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Old 02-12-2011, 04:43 PM   #1
MusicalPenguin
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Ways to manipulate the shape of an already felted piece
Hello everyone.

I just recently felted my first piece, but the shape didn't come out quite as I desired. The piece didn't shrink much, the process only shrunk the stitches down to the point where they became indistinguishable. It is a purse, and I was hoping that it would shrink a little bit to make up for the fact that it was wider than it was long.

However, it did not, and now I have a purse that is approximately 3 - 4 times wider than it is long. Is there any way to manipulate the shape of this purse a little bit to even out the width to heighth ratio? I assume you can't cut a felted piece (because it will unravel I imagine), and I'm not sure if blocking an already felted piece will work.

I used Paton's Classic Wool, and felted it by hand for 30 minutes.

Thanks for your help! I look forward to reading your responses.

Last edited by MusicalPenguin : 02-12-2011 at 04:43 PM. Reason: Typo
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Old 02-12-2011, 04:55 PM   #2
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Hand felting is not always going to produce the results you want on a larger scale item (or it will take a lot longer than 30 minutes.) I personally only utilize hand felting for very small items like coasters and such.

If you do have a washing machine available to you, you can try felting it down some more, soak it in the hot water for 15 minutes first before starting the wash cycle. It might take several cycles.

Another option with hand felting is to "shock" the wool into felting, assuming you were hand felting in hot water, you can take it out of the hot water and quickly submerge it in cold water. This will sometimes heighten the felting effect.

If washing machine is not an option to you, blocking felted items is possible generally, it's merely finding an object large enough and the correct shape you want to block it in. I am using Wendy Knits' Kitty Pi photo as an example:



Well-felted items can typically be cut without trouble; however, if it is not felted quite tightly, I wouldn't recommend it.
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Old 02-12-2011, 05:20 PM   #3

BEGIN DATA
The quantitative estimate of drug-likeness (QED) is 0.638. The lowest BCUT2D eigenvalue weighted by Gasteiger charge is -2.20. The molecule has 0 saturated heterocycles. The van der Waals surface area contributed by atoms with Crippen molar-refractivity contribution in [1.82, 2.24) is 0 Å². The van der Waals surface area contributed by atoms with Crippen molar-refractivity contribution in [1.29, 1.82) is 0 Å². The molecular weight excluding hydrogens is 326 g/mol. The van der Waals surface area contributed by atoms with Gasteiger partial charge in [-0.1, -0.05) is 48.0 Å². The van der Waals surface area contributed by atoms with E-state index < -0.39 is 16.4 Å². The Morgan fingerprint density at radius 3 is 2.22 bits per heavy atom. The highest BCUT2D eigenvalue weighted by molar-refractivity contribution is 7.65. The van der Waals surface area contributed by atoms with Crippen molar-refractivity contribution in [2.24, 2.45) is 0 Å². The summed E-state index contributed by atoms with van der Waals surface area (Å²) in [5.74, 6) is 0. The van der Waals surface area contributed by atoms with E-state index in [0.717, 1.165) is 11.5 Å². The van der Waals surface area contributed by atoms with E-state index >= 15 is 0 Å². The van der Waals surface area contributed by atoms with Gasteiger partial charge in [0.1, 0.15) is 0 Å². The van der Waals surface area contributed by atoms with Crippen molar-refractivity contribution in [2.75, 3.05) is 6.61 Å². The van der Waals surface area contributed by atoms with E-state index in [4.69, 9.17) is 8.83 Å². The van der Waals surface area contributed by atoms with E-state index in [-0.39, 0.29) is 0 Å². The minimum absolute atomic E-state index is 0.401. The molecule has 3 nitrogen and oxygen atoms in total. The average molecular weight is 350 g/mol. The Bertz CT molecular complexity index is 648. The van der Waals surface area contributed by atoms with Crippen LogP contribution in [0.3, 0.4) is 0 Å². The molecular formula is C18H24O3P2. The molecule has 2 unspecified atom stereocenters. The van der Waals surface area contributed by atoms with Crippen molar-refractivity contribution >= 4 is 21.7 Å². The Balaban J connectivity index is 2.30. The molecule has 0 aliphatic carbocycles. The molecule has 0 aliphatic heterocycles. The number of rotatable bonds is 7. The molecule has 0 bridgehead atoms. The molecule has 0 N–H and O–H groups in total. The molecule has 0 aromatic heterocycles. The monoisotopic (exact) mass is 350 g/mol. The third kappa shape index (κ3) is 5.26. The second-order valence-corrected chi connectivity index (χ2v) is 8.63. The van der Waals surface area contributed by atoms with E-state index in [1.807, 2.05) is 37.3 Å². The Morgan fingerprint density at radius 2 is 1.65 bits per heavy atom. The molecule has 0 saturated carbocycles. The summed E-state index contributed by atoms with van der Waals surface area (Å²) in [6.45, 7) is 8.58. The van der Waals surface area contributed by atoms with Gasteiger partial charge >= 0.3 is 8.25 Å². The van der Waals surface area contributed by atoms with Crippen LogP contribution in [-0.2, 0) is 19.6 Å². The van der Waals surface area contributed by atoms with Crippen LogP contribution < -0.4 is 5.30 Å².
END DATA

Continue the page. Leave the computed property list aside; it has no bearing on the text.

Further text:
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Felting always shrinks more in height than width. You can try wetting it again and pulling it, but honestly I don't think you can really do too much with it at this point.
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Old 02-12-2011, 06:46 PM   #4
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Babby (referring to MusicalPenguin), if you want me to help you felt it some more later so that we can cut it, I will.
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Old 02-12-2011, 06:50 PM   #5
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Is there any way for me to use a frontload washer? all of the videos I saw instructed me to use a topload washer only, so thats why I did it by hand.

Thanks for your responses
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Old 02-13-2011, 01:06 PM   #6
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Top loaders are popular for felting, but I've seen discussions about using front loaders and folks say they will work. Put a few other things that are heavy in with it, like jeans or towels, use hot water and keep at it until it works.
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Old 02-13-2011, 04:05 PM   #7
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Merigold is right, front loaders are fine. I have felted in them before, so just wanted to add a couple things. If you have a higher water level button on your washer, you probably want to use it. The top loader I used to felt (an Asko) had such a low water level, the felted item didn't even get wet enough. Another option is to soak the item in hot water before putting it in the washer just to make sure it's good and saturated.

The downfall for me with front loaders is it's quite a bit more fiddly to stop the washer in the middle of a cycle to check felting progress, although usually you have the luxury of peeking at it through the door. :P It can be a problem if you have a specific end size in mind (I'm usually felting clogs and have unfortunately over-felted a pair or two LOL) Other than that, though, they are perfectly suitable for the job.
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